English common law, by the 13th century, had developed into a formulary legal system: a plaintiff was entitled to a remedy in the royal courts if the facts of the claim could be adapted to the formula of an established writ. Naturally, litigants alleged wrongs from time to time which did not fit the formula of a writ. The problem was aggravated by Chapter 24 of the Statute of Westminster II 1288, which provided that new writs could only be issued if they were substantially similar to established writs. Litigants left without a remedy petitioned the King for a remedy, and the King developed the practice of referring the petitions to his chief minister, the Chancellor. In this way, the Chancellor gradually developed a jurisdiction, later exercised by a Court of Chancery, to remedy wrongs for which no remedy could be obtained in the common law courts. The early chancellors were usually ecclesiastics, administering a court of conscience, but by the 17th century only lawyers were appointed to the office.

This was also the period in which the system of equity began to be systematised by precedent, very much as the common law already was, although individual chancellors, such as Lord Nottingham and Lord Hardwicke, still exercised their right to innovate from time to time.

The decrees of the chancellor would sometimes conflict with the judgments of the common law courts. For example, an injunction might be obtained forbidding a party from enforcing a common law judgment. The chancellor’s power to issue such injunctions was confirmed in the Earl of Oxford’s Case (1615) 1 Ch Rep 1, which thereby established the principle, later confirmed by 19th century Judicature Acts, that, in the event of a conflict between law and equity, the latter was to prevail.

The chancellor began to enforce the trust, then known as the ‘use’, from the 15th century. Under this device, if land was conveyed by A to B to the use of C, the common law courts refused to compel B (known as the ‘feoffee to uses’) to hold the land for C (known as the cestui que use). The chancellor, however, enforced B’s promise to hold land for the benefit of C, since uses were pre eminently matters of good faith and trust, and therefore appropriate subject matter of a court of conscience.

The use of land was popular with medieval landowners for a number of reasons: they enabled the common law rules of succession to land to be avoided in favour of flexible settlements, and they were also the means whereby the payment of feudal dues, for incidents of tenure, could be avoided. Many of the principles of modern trust law, including the doctrine of notice, were elaborated as part of the law of uses in the 15th and 16th centuries.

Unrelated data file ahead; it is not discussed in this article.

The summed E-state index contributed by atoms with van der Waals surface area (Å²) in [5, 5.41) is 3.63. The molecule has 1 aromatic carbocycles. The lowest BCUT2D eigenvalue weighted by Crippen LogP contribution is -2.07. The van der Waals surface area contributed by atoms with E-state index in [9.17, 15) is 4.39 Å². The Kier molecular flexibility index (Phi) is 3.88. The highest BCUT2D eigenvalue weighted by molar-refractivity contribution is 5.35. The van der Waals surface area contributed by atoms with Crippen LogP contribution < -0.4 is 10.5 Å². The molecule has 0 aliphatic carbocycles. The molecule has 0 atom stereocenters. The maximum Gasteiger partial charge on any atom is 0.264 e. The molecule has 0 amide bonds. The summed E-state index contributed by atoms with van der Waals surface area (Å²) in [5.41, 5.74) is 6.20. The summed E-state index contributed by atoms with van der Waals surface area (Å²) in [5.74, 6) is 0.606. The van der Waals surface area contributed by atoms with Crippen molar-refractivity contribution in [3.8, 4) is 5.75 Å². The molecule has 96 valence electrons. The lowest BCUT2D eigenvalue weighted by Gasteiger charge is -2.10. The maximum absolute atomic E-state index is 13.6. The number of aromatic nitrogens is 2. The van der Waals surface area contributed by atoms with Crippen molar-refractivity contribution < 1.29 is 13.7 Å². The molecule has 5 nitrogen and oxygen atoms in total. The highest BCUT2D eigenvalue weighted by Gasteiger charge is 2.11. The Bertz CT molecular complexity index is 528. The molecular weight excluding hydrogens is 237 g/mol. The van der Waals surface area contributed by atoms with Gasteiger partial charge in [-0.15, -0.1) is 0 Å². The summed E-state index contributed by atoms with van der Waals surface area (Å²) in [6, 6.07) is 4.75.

Although legislation, such as the Statute of Uses 1535, attempted to minimise the tax avoidance aspects of the use, the use itself, and later the trust, remained a pervasive feature of the legal system, and the ingenuity of conveyances ensured that it was adapted to meet the need of the property owning classes in later centuries. The use was a central feature of the ‘strict settlement of land’, whereby land was retained in aristocratic families for a number of generations, while at the same time income from the land was applied by the trustees to maintain the landowner’s children and other members of the family.

By the 19th century, the increasing inconvenience of administering the common law and equity in separate courts, combined with some inefficiency in the administration of equity itself, led to the enactment in England of the Judicature Act 1873. Henceforward, common law and equity were to be administered in one court; it was no longer necessary to prove the existence of a contract in a common law court and then to obtain an order of specific performance of the contract in a court of equity. Section 25(11) of the Act confirmed the superiority of equity in the event of a conflict between the common law and equitable rules. In practice, cases of conflict rarely arise, since the circumstances in which a conflict might occur have by now mostly been identified and the equitable rule is routinely applied.

The judicature legislation was received by the Australian states. This occurred in most states in the later years of the 19th century,6 although in New South Wales a separate Court of Equity existed, and maintained the old equity learning until 1972.7 The Supreme Court of each state and territory is empowered to apply both common law and equitable doctrine and remedies. Similar powers have also been conferred upon lower courts.8

It is important to appreciate that the judicature legislation did not achieve a ‘fusion’ of law and equity, in the sense of amalgamating legal and equitable doctrine. Law and equity remain distinct. A legal interest remains enforceable against any purchaser of the property, whereas an equitable interest continues to be unenforceable against a good faith purchaser for value without notice of the equitable interest in the property. The administration of common law and equity has been fused, but the actual law itself has not. Inevitably, however, the nature process of doctrinal evolution has brought the common law and equity closer together, and Sir Anthony Mason has suggested that, in a number of areas, a convergence of doctrine and remedies can be identified.9 Any convergence is not, however, a consequence of the judicature legislation, but, rather, of the tendency of the courts, particularly the High Court over the last 15 years, to reorganise and restate doctrine in a manner that emphasises the common features of law and equity and not their differences.10

5.3   The express trust

Real and personal property can both be held on trust. There are two basic types of trust. Under a ‘fixed’ trust, each beneficiary is entitled to a predetermined share of the trust property. For example, a settlor might settle $100,000 on trust, the fund to be invested and divided equally between each of the settlor’s children at a specified date, or upon the occurrence of an event, such as each child attaining 18. Under a ‘discretionary’ trust, the identity of the beneficiaries is determined by the instrument setting up the trust, but the share of the property, if any, that each beneficiary is to receive will be determined by the trustees. For example, a settlor might settle $100,000 on trust to be divided among such of the settler’s children as the trustees shall determine.